The supreme accomplishment is to blur the line between work and play.
C’est fini. 😀
My first commission turned out beautiful.
Best of all — my client loves it! 😎
In a section of my mosaic windows [Project 11], my client saw a section that resembled a duck’s bill & asked for a similiar panel with blue & yellow glass — with a ‘hidden’ duck.
Since she planned on hanging it in front of French doors that spanned a long wall, we determined it should be fairly large — approx. 18″ x 27″.
Other than that, I had complete freedom in the design — I could just go with the flow of the glass.
Startup of Abstract Animals
[Hmmm, turns out she especially likes the blue bubble glass!] 😎
But I was also stalled with the overall design — I simply wasn’t seeing a nice flow.
I was stalled again.
Should I change direction & start building from the bottom up?
This is an abstract — should I keep such an obvious ‘picture’? Or, is Lady really that obvious?
Of course, I stalled again.
Again, this is an abstract — how obvious do I want this duck to be? I told my client I would ‘hide’ a couple in here, not have a large one popping right out.
By the time I was done the section, I had a well-shaped duck’s head with a long yellow bill, & flapping wings on a slender body.
Too obvious? I certainly hoped not.
Choosing Glass Pieces
When picking glass colours to go next to each other, I had to keep in mind a number of considerations:
- the overall colour scheme was yellow & mid-range blues — no white, clear, or other colour;
- the two yellow sheets I bought were of similar tone but one was opaque while the other was semi-opaque — they would appear different according to the type of light passing through;
- I also bought a lighter & darker blue glass for a bit of contrast, so they were used sporatically — again, the light blue was opaque while the dark blue was semi, creating different looks according to the light;
- one of the mid-blues had raised lines running through it — I mixed the direction among pieces for added texture;
- every few inches, I would analyze digital photos for a balance in the colours — changing them to black & white was extremely helpful for me to check the amount of white space & ensure a balanced variability in grey tones.
Finishing with Unique Touches
I’d discarded a piece of blue opaque earlier because it had a small swirl — a thinness — that was less opaque than the surrounding area, but I thought it would make a perfect eye for the whale.
Opinions from those I asked were definitely against it — I was stalled again.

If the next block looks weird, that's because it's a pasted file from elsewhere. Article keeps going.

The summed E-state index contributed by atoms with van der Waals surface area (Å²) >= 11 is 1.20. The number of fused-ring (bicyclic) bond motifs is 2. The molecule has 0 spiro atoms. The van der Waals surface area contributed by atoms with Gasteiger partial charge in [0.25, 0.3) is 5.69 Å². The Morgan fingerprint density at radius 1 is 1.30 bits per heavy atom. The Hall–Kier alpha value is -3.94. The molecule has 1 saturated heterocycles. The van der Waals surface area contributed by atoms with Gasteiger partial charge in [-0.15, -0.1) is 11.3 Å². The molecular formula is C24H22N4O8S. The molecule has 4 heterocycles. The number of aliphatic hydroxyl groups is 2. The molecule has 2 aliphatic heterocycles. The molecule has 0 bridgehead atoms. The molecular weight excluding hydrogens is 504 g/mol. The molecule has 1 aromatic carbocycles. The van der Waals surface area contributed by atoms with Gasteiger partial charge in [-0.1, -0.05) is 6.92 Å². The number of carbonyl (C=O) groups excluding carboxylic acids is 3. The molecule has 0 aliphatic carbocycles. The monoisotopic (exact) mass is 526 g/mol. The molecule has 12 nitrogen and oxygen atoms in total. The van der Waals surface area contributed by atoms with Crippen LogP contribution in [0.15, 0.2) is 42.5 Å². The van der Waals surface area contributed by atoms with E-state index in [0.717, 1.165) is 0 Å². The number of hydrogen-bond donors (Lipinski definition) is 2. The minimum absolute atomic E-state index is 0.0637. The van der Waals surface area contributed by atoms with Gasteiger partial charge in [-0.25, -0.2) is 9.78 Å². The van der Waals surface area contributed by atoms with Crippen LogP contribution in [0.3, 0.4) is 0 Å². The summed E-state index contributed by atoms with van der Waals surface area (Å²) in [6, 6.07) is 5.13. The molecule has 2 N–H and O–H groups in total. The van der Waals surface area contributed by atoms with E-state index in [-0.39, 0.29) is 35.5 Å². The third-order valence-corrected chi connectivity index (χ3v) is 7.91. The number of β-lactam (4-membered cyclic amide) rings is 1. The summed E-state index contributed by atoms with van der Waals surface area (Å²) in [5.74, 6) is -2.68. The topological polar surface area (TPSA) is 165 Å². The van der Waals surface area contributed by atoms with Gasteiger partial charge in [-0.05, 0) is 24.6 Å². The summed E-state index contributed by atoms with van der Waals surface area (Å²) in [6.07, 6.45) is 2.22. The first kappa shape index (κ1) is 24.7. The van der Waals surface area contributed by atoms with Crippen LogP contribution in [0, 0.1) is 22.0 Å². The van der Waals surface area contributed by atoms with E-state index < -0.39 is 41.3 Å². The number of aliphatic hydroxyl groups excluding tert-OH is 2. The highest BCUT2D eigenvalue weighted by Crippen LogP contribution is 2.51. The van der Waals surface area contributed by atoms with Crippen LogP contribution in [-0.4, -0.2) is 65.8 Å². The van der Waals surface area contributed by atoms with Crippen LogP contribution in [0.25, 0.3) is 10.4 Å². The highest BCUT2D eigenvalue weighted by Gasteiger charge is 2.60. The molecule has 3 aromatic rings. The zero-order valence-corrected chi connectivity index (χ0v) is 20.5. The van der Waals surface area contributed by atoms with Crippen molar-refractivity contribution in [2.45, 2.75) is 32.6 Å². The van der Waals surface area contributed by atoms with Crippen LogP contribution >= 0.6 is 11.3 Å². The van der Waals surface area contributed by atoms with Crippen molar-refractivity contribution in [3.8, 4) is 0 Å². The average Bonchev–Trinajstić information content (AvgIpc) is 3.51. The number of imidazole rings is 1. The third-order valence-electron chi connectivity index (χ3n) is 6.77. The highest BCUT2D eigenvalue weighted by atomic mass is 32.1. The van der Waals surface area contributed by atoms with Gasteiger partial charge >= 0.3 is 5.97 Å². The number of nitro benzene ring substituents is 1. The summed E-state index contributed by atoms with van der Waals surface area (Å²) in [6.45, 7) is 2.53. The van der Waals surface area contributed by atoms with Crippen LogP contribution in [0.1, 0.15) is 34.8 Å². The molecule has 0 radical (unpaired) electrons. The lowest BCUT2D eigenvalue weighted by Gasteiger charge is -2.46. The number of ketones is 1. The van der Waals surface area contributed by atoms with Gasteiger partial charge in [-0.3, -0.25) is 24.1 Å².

For me, a highly interesting aspect of stained glass is the bubbles & swirls created in the production process. Sometimes considered flaws, I think these little areas add an interesting uniqueness.
So, I decided to go ahead & use the piece — thus the whale gained an eye. 😉
When my last yellow glass piece broke into two while making my headboards [Project 7], I needed to add a piece of lead calm to connect them.
I soldered a metallic butterfly from a favourite broken pin onto the errant lead & still absolutely love it!
My first name, Vanessa, means butterfly in Greek & butterflies come with the dawn, my second name — thus a beautiful signature for my work.
I had this silver butterfly with glittery wings — perfect.
It certainly didn’t go as easily as the headboard one, but with a few *?&8* & !*?X*, along with quite a bit of solder, I finally got the butterfly to attach at the junction of 5 lead calm.
My client loves it ! 😆
She says the butterfly makes the piece.
Overall, I spent about 40 hrs. in constructing the piece — cutting/grinding glass, making patterns, fitting lead calm, soldering, puttying, & cleaning — with another 10 hrs. in admin — discussions with client, cleaning cutting table, & taking photographs.
Incalculable hours were spent in gazing at said photographs, thinking about the design, & choosing the colour & shape of glass pieces. [Not counting the weeks I was ill, the project spanned 2 months.]
My biggest time-waster was second-guessing myself — not listening to my instinct.
I constantly questioned whether my client would like it even though she had given me complete design freedom. Turns out she loves the piece & said “it’s more than I even imagined”. She thought I have “real talent”.
LESSON LEARNED –> TRUST MY INSTINCTS
How do you like it? Do you like abstracts or would you rather see a defined scene?
Don’t you simply love the sparkling beauty when light shines through the glass?
Functional glass & wood art on Vancouver Isle
We’re linking with: